For Immediate Release

Date:  JULY 9, 2007

Tent Theatre Project Performance Scheduled for Orient, IA, Saturday, August 4th, at 7:30 PM

Contact Information:

Terry Moore, Chairman

Adair County Tourism Council

Greenfield, Iowa 50849



On Saturday, August 4, Orient's Quasquicentennial Celebration will be the setting for a groundbreaking theatrical project with roots in our rural past when the Iowa Tent Theatre Project rolls into town with its 1930s vintage vehicles, a red and yellow "big-top" tent which seats 300, and a company of energetic young actors.

They will perform the play “Standing Tall : an Iowa Tent Play” by native Iowan Ralph Hall, who founded the professional, not-for-profit theater company and directs the play.  Designed to celebrate the contemporary people and places of Iowa while providing entertainment with the whole family in mind, this heartwarming comedy about an Iowa farm family in the '30s will be presented complete with talking animals, aerial puppets and other theatrical surprises, including a tornado! Hall says, "There is nothing like the magical ambiance created by a tent theatre performance.  I look forward to sharing this wonderful form of family entertainment with the communities of my home state."

Modeled after the traveling troupes of players that toured the American Midwest, and particularly Iowa, in an age before movies, television and video, the Iowa Tent Theatre Project promises a pleasant reminiscence  for those who remember the old time Tent Shows, and a surprising and exciting new experience for those who weren’t here to watch them the first time around!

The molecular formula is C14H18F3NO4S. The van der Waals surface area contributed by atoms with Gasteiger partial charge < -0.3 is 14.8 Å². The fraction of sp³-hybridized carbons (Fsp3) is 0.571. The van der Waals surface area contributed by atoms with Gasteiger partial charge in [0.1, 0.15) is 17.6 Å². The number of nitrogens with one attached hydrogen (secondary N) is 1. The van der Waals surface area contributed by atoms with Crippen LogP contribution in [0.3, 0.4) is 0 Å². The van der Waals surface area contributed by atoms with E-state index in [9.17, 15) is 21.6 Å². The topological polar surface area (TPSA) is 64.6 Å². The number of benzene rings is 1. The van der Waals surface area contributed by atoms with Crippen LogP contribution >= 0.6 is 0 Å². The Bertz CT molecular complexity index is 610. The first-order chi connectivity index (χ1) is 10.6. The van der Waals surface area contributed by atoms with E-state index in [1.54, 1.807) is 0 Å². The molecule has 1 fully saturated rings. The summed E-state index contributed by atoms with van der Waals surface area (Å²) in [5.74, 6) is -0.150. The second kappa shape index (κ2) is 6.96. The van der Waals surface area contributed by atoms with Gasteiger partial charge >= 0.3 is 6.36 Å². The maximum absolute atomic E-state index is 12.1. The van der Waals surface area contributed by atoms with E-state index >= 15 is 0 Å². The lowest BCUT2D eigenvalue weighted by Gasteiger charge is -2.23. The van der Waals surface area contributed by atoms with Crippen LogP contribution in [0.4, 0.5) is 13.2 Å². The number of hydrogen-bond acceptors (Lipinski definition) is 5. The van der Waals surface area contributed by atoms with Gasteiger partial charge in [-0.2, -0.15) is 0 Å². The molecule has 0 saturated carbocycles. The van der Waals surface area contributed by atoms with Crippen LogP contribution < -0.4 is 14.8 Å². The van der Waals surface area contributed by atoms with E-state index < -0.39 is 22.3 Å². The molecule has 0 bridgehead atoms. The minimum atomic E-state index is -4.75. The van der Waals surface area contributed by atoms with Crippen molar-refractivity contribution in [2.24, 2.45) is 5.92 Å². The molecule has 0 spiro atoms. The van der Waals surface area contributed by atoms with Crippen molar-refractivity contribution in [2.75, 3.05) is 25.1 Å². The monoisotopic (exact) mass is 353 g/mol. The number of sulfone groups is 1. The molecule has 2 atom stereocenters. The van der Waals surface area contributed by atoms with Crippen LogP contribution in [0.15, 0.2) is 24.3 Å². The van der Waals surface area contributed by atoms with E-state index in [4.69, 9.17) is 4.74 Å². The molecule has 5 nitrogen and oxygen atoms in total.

Hall's long term goal is to establish a tent theater troupe that premieres and tours a new tent play throughout Iowa each summer.  Only 11 communities will host performances across Iowa in this Premier Season;  Orient is one of only 3  located in SW Iowa.  All performances to date have been to sell-out crowds, with audiences giving rave revues!

The performance on August 4th at Orient's Quasquicentennial Celebration is sponsored by the Adair County Tourism Council, with funding assistance from the Empowering Adair County  Foundation.


The show starts at 7:30 p.m., but there are a variety of activities planned throughout the day, all designed for family entertainment in celebration of Orient's 125th anniversary.  Everyone is welcome to come early in the day to see the antique vehicles cruise into town, watch the "big top" tent go up, and visit with the actors and director.  The performance itself is appropriate for all ages and groups and is approximately an hour in length.


Tickets are $3.00 per person.  Since seating in the tent is limited,  only 300 tickets will be sold.  Advance purchase is advised,  and tickets may be obtained by phone or email from Lee Ann Nelson at the The Iowa Aviation Museum (641-343-7184 - or purchased at any of the banks in Greenfield, Fontanelle, and Orient.  Bon's Bakehouse will also have tickets for sale.

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Fantasia & laughs under the tent